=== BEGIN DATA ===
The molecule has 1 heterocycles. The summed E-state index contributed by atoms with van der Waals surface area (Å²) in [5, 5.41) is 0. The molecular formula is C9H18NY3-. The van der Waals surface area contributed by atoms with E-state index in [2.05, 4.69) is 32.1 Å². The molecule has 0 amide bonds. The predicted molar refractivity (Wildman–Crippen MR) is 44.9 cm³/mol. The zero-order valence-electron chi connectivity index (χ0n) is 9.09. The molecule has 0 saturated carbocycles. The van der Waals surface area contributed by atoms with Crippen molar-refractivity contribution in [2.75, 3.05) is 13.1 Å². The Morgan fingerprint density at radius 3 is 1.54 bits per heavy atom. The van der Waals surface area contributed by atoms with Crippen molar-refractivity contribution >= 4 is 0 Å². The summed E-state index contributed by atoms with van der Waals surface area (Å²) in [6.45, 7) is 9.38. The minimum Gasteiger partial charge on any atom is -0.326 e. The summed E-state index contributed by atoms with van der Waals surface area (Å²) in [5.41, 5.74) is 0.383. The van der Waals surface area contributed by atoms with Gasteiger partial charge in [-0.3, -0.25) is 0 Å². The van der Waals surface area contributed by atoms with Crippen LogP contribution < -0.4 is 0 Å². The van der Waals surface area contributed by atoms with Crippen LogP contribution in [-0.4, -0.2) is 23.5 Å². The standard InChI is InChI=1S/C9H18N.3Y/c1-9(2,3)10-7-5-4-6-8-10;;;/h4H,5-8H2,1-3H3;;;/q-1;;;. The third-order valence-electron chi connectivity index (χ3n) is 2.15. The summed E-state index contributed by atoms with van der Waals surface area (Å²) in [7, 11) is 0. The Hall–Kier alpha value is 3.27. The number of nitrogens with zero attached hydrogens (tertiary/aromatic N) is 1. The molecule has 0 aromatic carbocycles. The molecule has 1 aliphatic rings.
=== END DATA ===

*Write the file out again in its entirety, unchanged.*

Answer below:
The molecule has 1 heterocycles. The summed E-state index contributed by atoms with van der Waals surface area (Å²) in [5, 5.41) is 0. The molecular formula is C9H18NY3-. The van der Waals surface area contributed by atoms with E-state index in [2.05, 4.69) is 32.1 Å². The molecule has 0 amide bonds. The predicted molar refractivity (Wildman–Crippen MR) is 44.9 cm³/mol. The zero-order valence-electron chi connectivity index (χ0n) is 9.09. The molecule has 0 saturated carbocycles. The van der Waals surface area contributed by atoms with Crippen molar-refractivity contribution in [2.75, 3.05) is 13.1 Å². The Morgan fingerprint density at radius 3 is 1.54 bits per heavy atom. The van der Waals surface area contributed by atoms with Crippen molar-refractivity contribution >= 4 is 0 Å². The summed E-state index contributed by atoms with van der Waals surface area (Å²) in [6.45, 7) is 9.38. The minimum Gasteiger partial charge on any atom is -0.326 e. The summed E-state index contributed by atoms with van der Waals surface area (Å²) in [5.41, 5.74) is 0.383. The van der Waals surface area contributed by atoms with Gasteiger partial charge in [-0.3, -0.25) is 0 Å². The van der Waals surface area contributed by atoms with Crippen LogP contribution < -0.4 is 0 Å². The van der Waals surface area contributed by atoms with Crippen LogP contribution in [-0.4, -0.2) is 23.5 Å². The standard InChI is InChI=1S/C9H18N.3Y/c1-9(2,3)10-7-5-4-6-8-10;;;/h4H,5-8H2,1-3H3;;;/q-1;;;. The third-order valence-electron chi connectivity index (χ3n) is 2.15. The summed E-state index contributed by atoms with van der Waals surface area (Å²) in [7, 11) is 0. The Hall–Kier alpha value is 3.27. The number of nitrogens with zero attached hydrogens (tertiary/aromatic N) is 1. The molecule has 0 aromatic carbocycles. The molecule has 1 aliphatic rings.